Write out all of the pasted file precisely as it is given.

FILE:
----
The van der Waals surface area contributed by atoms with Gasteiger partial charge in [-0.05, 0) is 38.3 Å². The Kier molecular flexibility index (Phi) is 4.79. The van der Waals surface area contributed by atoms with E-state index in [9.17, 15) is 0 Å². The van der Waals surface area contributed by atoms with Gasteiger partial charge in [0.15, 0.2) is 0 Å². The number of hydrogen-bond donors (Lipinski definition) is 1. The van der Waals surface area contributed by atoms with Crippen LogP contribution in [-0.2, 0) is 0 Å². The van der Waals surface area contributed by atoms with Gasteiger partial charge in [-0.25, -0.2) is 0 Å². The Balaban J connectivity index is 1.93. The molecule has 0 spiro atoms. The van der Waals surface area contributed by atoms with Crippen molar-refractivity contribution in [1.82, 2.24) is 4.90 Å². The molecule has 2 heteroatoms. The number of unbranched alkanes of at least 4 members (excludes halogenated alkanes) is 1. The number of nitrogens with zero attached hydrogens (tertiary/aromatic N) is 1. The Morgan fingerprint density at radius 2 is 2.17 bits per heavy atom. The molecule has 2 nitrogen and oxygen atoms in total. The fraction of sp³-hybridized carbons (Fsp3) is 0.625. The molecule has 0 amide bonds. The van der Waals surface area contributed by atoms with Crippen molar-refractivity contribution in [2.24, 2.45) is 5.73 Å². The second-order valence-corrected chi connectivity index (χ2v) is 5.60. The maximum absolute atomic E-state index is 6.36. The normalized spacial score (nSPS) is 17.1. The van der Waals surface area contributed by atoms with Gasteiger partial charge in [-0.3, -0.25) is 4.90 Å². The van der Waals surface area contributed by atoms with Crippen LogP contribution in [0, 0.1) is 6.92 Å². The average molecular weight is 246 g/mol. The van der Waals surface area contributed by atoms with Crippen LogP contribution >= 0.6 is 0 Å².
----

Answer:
The van der Waals surface area contributed by atoms with Gasteiger partial charge in [-0.05, 0) is 38.3 Å². The Kier molecular flexibility index (Phi) is 4.79. The van der Waals surface area contributed by atoms with E-state index in [9.17, 15) is 0 Å². The van der Waals surface area contributed by atoms with Gasteiger partial charge in [0.15, 0.2) is 0 Å². The number of hydrogen-bond donors (Lipinski definition) is 1. The van der Waals surface area contributed by atoms with Crippen LogP contribution in [-0.2, 0) is 0 Å². The van der Waals surface area contributed by atoms with Gasteiger partial charge in [-0.25, -0.2) is 0 Å². The Balaban J connectivity index is 1.93. The molecule has 0 spiro atoms. The van der Waals surface area contributed by atoms with Crippen molar-refractivity contribution in [1.82, 2.24) is 4.90 Å². The molecule has 2 heteroatoms. The number of unbranched alkanes of at least 4 members (excludes halogenated alkanes) is 1. The number of nitrogens with zero attached hydrogens (tertiary/aromatic N) is 1. The Morgan fingerprint density at radius 2 is 2.17 bits per heavy atom. The molecule has 2 nitrogen and oxygen atoms in total. The fraction of sp³-hybridized carbons (Fsp3) is 0.625. The molecule has 0 amide bonds. The van der Waals surface area contributed by atoms with Crippen molar-refractivity contribution in [2.24, 2.45) is 5.73 Å². The second-order valence-corrected chi connectivity index (χ2v) is 5.60. The maximum absolute atomic E-state index is 6.36. The normalized spacial score (nSPS) is 17.1. The van der Waals surface area contributed by atoms with Gasteiger partial charge in [-0.3, -0.25) is 4.90 Å². The van der Waals surface area contributed by atoms with Crippen LogP contribution in [0, 0.1) is 6.92 Å². The average molecular weight is 246 g/mol. The van der Waals surface area contributed by atoms with Crippen LogP contribution >= 0.6 is 0 Å².